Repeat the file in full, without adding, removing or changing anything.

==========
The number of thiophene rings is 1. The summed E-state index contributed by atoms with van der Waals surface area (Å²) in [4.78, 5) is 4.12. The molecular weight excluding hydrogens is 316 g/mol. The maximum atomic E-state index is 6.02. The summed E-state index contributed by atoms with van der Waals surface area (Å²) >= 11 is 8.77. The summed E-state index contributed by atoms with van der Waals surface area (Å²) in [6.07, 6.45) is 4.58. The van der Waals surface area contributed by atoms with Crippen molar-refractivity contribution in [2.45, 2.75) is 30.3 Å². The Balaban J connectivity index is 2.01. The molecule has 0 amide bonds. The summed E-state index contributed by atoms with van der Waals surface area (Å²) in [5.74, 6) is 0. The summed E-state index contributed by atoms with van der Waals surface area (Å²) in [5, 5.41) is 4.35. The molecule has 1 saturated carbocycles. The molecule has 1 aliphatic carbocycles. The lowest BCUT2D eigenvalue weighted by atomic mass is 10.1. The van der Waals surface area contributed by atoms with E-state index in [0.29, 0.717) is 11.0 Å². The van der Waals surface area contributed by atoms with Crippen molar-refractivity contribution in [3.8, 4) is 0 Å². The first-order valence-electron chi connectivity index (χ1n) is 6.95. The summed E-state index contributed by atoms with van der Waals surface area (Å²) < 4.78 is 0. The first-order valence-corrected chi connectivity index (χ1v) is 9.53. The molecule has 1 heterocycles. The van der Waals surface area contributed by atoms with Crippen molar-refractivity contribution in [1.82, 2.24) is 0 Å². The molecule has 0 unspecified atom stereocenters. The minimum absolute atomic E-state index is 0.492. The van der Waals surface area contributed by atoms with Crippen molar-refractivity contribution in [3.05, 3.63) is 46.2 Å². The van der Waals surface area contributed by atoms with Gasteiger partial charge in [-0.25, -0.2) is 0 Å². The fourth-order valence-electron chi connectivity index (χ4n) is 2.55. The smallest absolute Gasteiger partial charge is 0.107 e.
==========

The number of thiophene rings is 1. The summed E-state index contributed by atoms with van der Waals surface area (Å²) in [4.78, 5) is 4.12. The molecular weight excluding hydrogens is 316 g/mol. The maximum atomic E-state index is 6.02. The summed E-state index contributed by atoms with van der Waals surface area (Å²) >= 11 is 8.77. The summed E-state index contributed by atoms with van der Waals surface area (Å²) in [6.07, 6.45) is 4.58. The van der Waals surface area contributed by atoms with Crippen molar-refractivity contribution in [2.45, 2.75) is 30.3 Å². The Balaban J connectivity index is 2.01. The molecule has 0 amide bonds. The summed E-state index contributed by atoms with van der Waals surface area (Å²) in [5.74, 6) is 0. The summed E-state index contributed by atoms with van der Waals surface area (Å²) in [5, 5.41) is 4.35. The molecule has 1 saturated carbocycles. The molecule has 1 aliphatic carbocycles. The lowest BCUT2D eigenvalue weighted by atomic mass is 10.1. The van der Waals surface area contributed by atoms with E-state index in [0.29, 0.717) is 11.0 Å². The van der Waals surface area contributed by atoms with Crippen molar-refractivity contribution in [3.8, 4) is 0 Å². The first-order valence-electron chi connectivity index (χ1n) is 6.95. The summed E-state index contributed by atoms with van der Waals surface area (Å²) < 4.78 is 0. The first-order valence-corrected chi connectivity index (χ1v) is 9.53. The molecule has 1 heterocycles. The van der Waals surface area contributed by atoms with Crippen molar-refractivity contribution in [1.82, 2.24) is 0 Å². The molecule has 0 unspecified atom stereocenters. The minimum absolute atomic E-state index is 0.492. The van der Waals surface area contributed by atoms with Crippen molar-refractivity contribution in [3.05, 3.63) is 46.2 Å². The van der Waals surface area contributed by atoms with Gasteiger partial charge in [-0.25, -0.2) is 0 Å². The fourth-order valence-electron chi connectivity index (χ4n) is 2.55. The smallest absolute Gasteiger partial charge is 0.107 e.